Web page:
From the schematics, it seems Meta is focused on building the Quest 3 into a full-fledged mixed reality headset over incorporating face tracking and eye tracking.
According to Lynch, both of these tracking functionalities are still too expensive for Meta Quest 3 as their implementation requires an additional five sensors and an expensive chip. The Meta Quest Pro has these extra sensors for its hand tracking and face tracking functions.
Lynch describes the Quest 3 as a “mixed reality device for consumers” because it contains multiple sensors on the front for mixed reality functions. These sensors include two RGB cameras, two black-and-white cameras, and a depth sensor. Data from the disparate sensors is fused through software thereby allowing for a high-quality passthrough mode like that in the Meta Quest Pro.
There are two extra cameras located on the sides of the headsets cases that provide spatial tracking functions in the headset.
There is also the possibility that Meta has a number of Quest 3 prototypes and that the leaked schematics are merely for just one of the designs.
The biggest improvement in Quest 3 isn’t visible from the schematics, though. Lynch claims a source told him the headset will be powered by Qualcomm’s next-generation and yet-to-be-announced Snapdragon XR2 Gen 2 chipset. Most of the current standalone virtual reality headsets including Pico 4, Quest 2, Lynx R1, and Vive Focus 3 are powered by the Snapdragon XR2 chip which Qualcomm recently retroactively renamed Gen 1.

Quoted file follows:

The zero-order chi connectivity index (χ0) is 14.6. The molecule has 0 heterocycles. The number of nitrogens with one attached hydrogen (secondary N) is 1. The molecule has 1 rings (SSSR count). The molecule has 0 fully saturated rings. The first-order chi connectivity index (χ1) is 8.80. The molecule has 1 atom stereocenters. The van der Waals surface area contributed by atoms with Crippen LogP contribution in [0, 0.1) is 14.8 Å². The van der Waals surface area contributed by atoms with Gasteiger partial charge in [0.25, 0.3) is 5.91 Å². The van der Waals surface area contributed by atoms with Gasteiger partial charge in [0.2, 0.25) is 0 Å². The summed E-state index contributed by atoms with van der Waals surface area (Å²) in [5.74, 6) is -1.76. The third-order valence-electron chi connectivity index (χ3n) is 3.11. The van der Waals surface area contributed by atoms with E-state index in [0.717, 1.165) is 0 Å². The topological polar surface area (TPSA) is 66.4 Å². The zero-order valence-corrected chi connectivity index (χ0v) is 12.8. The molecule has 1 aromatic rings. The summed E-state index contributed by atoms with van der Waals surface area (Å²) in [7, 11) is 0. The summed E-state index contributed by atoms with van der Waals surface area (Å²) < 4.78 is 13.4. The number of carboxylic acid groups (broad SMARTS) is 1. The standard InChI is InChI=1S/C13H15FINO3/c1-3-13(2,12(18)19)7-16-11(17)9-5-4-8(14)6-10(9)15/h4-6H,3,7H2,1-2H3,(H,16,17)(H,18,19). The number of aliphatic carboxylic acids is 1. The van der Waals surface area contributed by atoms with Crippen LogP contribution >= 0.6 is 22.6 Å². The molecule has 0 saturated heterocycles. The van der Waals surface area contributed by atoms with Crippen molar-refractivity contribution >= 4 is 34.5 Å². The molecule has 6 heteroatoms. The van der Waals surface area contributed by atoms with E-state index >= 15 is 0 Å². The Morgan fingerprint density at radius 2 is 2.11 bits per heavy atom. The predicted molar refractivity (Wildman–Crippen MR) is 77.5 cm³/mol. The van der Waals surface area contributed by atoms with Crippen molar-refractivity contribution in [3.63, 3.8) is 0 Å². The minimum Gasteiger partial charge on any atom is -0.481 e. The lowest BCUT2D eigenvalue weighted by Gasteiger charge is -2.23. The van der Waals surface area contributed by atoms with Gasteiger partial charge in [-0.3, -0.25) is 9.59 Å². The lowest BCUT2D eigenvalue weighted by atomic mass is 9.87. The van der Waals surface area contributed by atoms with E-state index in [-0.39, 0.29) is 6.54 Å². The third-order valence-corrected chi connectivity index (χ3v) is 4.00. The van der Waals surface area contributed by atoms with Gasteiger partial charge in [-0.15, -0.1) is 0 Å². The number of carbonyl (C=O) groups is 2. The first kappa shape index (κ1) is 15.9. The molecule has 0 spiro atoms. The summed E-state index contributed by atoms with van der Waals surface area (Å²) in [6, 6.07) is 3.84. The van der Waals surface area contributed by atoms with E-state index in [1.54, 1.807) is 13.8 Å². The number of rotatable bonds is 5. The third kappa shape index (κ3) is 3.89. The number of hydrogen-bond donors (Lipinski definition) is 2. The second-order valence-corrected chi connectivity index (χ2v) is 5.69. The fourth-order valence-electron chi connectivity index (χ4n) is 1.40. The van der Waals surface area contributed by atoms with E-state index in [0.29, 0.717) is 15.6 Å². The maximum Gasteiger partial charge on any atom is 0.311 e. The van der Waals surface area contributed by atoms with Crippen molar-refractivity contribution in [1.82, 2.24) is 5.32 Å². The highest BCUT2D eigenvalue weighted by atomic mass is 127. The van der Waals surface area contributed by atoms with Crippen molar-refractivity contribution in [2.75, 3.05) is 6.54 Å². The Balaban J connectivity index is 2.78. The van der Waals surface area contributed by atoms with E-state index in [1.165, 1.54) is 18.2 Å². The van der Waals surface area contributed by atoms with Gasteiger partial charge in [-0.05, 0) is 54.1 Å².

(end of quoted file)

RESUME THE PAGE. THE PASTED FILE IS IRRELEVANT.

Qualcomm’s XR2 Gen 1 chip is a variant of its smartphone chip, the Snapdragon 865 which it first shipped in early 2020. The Snapdragon 865 smartphone chip has since been followed by two new generations of chips. It is therefore likely that the XR2 Gen 2 chip derived from one of these chips could provide considerable performance improvements and allow games that are on a grander scale and high-fidelity graphics.
The Meta Quest 3 headset is unlikely to be announced at this year’s Meta Connect. According to an internal Meta roadmap seen by The Information, the Meta Quest 3 headset is scheduled for launch in 2023. This year, the company is “laser-focused” on launching the Meta Quest Pro headset, codenamed Project Cambria.
The Meta roadmap leaked in May showed that the company is planning to launch two new consumer-facing Quest headsets, codenamed Stinson and Cardiff. in 2023 and 2024, in that order. According to Lynch’s leak, the Stinson headset is set to launch in 2023.